Well, it took me long enough. I’d been meaning to pick up Marti Barletta’s seminal book on marketing to females for a while. But when I got the opportunity to meet with her recently, she gave me a copy. What a gift! It’s loaded with actionable information and descriptive case studies.
Consider the facts:
Women make up 51 percent of the population. And 86 percent of women are either the main decision makers (32 percent) or joint decision makers (54 percent) of household financial matters. Women make 80% of all consumer buying decisions and 53% of all investment decisions. Over 60% of all new car purchases.
So I wonder: why is it that the market place is still so male-centric?
Here’s my assessment:
Is it because the cultural underpinnings of how we market to women demand that we maintain a certain organizing mythology? Consider the princess mythology. The recent royal wedding was the penultimate expression of this myth.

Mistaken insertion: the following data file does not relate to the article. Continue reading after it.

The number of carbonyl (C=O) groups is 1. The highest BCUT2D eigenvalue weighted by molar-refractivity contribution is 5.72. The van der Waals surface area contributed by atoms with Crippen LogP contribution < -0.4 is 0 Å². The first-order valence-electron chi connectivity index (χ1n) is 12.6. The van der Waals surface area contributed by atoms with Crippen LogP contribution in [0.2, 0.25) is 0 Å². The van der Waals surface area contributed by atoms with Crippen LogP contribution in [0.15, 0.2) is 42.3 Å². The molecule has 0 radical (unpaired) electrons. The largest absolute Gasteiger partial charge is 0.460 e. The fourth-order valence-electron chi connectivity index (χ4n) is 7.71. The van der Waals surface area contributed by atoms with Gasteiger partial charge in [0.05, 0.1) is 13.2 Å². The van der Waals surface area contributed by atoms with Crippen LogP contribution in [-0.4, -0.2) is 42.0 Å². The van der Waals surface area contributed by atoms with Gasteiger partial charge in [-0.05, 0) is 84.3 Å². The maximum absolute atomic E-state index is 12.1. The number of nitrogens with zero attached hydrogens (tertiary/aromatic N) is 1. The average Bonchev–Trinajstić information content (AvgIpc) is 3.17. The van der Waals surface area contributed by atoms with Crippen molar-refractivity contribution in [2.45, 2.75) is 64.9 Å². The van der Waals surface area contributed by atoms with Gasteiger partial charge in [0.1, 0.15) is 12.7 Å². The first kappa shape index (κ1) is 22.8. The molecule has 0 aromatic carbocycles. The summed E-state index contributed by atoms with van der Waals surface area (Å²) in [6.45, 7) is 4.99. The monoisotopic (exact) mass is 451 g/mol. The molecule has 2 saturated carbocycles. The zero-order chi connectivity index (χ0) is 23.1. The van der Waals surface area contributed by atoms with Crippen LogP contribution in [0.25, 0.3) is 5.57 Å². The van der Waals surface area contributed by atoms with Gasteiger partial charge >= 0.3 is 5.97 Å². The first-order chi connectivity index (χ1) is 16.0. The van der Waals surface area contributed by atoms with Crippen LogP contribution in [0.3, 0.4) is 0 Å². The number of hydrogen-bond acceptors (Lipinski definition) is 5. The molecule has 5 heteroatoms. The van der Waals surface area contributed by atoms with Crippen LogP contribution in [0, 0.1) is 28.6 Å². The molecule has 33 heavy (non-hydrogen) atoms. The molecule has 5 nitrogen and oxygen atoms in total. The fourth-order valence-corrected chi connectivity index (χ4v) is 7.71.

In contrast to the mythology is Dove’s Campaign for Real Beauty, which brilliantly subverts the prevailing fashion industry concept of feminine beauty, presenting it as something that is not only fake but corrosive to the self-esteem of young girls. This multi-award-winning campaign has parent company Unilever backing away from its basic premise. If it wants to sell products to women, it’s got to prop up certain cultural dynamics that keep women feeling insecure in ways that make them want to buy things to fix the problem.
In the long run, brands that want to truly win with women need to partner with men and women to establish a new premise. This opens broad frontiers for cultural brands willing to seed the culture to adopt new values. Based on Barletta’s extensive research, it’s a task worth undertaking because the upside is a gold mine.
If you’ve been late to the party like me, and have not read it yet, do. I encourage you to pick up Marketing to Women. It’s an important book.